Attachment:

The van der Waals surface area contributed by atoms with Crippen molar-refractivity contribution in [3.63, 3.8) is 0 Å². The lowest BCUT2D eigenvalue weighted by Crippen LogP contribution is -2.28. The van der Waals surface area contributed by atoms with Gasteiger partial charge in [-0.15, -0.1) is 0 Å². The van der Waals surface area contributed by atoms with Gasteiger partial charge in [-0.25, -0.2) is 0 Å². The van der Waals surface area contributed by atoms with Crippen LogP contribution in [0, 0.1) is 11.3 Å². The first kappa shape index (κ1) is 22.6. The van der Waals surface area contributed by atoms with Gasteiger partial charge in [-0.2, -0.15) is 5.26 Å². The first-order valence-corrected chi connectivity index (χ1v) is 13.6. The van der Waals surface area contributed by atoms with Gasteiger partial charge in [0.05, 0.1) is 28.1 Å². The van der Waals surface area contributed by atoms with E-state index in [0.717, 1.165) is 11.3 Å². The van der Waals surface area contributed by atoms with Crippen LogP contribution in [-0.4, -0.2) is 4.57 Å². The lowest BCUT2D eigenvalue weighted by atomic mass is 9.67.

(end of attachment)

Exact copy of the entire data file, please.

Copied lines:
The van der Waals surface area contributed by atoms with Crippen molar-refractivity contribution in [3.63, 3.8) is 0 Å². The lowest BCUT2D eigenvalue weighted by Crippen LogP contribution is -2.28. The van der Waals surface area contributed by atoms with Gasteiger partial charge in [-0.15, -0.1) is 0 Å². The van der Waals surface area contributed by atoms with Gasteiger partial charge in [-0.25, -0.2) is 0 Å². The van der Waals surface area contributed by atoms with Crippen LogP contribution in [0, 0.1) is 11.3 Å². The first kappa shape index (κ1) is 22.6. The van der Waals surface area contributed by atoms with Gasteiger partial charge in [-0.2, -0.15) is 5.26 Å². The first-order valence-corrected chi connectivity index (χ1v) is 13.6. The van der Waals surface area contributed by atoms with Gasteiger partial charge in [0.05, 0.1) is 28.1 Å². The van der Waals surface area contributed by atoms with E-state index in [0.717, 1.165) is 11.3 Å². The van der Waals surface area contributed by atoms with Crippen LogP contribution in [-0.4, -0.2) is 4.57 Å². The lowest BCUT2D eigenvalue weighted by atomic mass is 9.67.